Rhagium mordax · dygusis ragijus ThumbnailsRhagium mordax · dygusis ragijusThumbnailsRhagium mordax · dygusis ragijusThumbnailsRhagium mordax · dygusis ragijus

Rhagium mordax · dygusis ragijus

EN · black-spotted longhorn beetle DE · Schwarzfleckiger Zangenbock LT · dygusis ragijus LV · lapkoku ligzdu koksngrauzis PL · rębacz szary
ukbeetles.co.uk/rhagium-mordax The females will oviposit on a range of dying and decaying deciduous and broadleaf trees e.g. oak, chestnut, alder, birch, beech, ash, lime, hornbeam, pine and spruce among many others, standing as well as fallen timer and old stumps are chosen and eggs are laid among crevices and cracks in the bark, usually in areas where the wood has started to decay and become soft. Larvae develop through the summer forming shallow galleries under the bark and rarely entering the xylem, development usually takes two years though in unfavourable condition can be extended to three years, they are said to be very active and will attempt to bite if handled. Pupation occurs beneath the bark in August or September and for this the larva prepares an intricate oval cell of wood fibres around a depression in the xylem, this stage is brief, and adults emerge in the autumn, they soon become hardened and pigmented but they remain in the cell to overwinter and emerge the following spring. 2028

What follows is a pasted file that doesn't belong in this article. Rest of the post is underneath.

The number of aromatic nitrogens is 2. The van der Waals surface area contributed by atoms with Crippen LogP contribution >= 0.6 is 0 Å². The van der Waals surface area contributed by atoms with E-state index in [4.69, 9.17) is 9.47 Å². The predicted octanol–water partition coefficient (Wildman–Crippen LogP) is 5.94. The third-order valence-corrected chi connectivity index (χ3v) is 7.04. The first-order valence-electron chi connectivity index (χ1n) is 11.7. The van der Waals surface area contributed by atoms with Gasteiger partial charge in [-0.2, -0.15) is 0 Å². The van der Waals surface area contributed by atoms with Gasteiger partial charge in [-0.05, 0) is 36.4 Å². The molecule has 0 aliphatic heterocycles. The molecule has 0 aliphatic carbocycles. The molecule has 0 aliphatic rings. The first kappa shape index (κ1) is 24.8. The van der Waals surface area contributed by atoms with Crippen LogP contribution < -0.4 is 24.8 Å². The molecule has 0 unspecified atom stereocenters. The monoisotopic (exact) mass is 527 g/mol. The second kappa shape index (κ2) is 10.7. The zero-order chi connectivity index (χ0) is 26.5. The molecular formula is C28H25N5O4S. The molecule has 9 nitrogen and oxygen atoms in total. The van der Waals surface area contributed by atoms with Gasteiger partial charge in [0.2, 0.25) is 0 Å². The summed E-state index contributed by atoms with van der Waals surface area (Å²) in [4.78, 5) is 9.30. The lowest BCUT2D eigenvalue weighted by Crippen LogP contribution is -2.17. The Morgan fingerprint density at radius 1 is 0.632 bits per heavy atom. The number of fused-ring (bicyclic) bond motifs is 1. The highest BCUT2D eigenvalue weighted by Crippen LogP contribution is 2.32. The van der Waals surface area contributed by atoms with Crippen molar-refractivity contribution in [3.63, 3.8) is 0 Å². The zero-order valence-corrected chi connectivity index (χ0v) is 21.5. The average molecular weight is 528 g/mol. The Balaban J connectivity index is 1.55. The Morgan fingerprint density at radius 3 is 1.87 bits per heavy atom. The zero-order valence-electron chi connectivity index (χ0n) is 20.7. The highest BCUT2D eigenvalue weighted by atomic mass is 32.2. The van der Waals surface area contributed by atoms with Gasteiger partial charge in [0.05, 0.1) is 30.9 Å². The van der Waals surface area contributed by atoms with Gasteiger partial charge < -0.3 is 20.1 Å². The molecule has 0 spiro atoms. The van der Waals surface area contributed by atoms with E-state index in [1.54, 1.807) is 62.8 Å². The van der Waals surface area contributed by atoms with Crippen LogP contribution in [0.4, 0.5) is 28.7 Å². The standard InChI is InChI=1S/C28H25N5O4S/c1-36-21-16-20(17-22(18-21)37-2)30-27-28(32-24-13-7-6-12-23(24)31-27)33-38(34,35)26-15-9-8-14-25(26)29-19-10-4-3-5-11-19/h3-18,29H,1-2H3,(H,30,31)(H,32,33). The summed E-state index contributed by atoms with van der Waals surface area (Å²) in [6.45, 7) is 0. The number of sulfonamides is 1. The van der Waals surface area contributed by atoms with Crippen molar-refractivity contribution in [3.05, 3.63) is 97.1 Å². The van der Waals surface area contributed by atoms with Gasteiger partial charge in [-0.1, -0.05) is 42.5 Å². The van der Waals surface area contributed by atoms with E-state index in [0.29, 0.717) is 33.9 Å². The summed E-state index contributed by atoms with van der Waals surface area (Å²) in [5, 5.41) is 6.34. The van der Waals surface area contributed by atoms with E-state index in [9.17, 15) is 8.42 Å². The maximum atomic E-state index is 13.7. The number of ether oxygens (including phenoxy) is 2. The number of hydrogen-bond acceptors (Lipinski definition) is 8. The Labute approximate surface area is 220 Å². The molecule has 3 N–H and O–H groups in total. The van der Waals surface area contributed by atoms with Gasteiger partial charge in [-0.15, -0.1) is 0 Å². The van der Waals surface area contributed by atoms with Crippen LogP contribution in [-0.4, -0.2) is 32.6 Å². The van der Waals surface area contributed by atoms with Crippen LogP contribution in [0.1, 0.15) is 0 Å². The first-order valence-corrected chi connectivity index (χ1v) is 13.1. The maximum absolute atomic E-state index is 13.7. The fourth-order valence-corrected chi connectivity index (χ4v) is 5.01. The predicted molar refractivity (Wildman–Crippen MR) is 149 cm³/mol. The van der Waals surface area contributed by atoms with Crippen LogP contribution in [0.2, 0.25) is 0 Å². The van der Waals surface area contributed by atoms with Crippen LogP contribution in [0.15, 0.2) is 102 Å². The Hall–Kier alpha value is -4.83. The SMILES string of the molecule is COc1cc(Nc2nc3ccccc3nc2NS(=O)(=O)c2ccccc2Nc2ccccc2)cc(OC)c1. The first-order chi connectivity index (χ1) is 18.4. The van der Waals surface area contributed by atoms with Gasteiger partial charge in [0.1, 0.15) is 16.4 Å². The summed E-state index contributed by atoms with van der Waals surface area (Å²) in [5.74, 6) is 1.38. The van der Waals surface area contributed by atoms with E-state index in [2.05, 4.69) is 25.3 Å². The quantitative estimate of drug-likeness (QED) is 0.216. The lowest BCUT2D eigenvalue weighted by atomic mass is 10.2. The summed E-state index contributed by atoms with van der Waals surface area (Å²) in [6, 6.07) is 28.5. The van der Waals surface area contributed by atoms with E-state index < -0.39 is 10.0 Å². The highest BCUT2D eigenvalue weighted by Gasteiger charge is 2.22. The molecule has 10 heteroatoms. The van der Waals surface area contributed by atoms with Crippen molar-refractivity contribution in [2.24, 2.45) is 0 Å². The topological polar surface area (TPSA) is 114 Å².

0 com​ments

Add a com​ment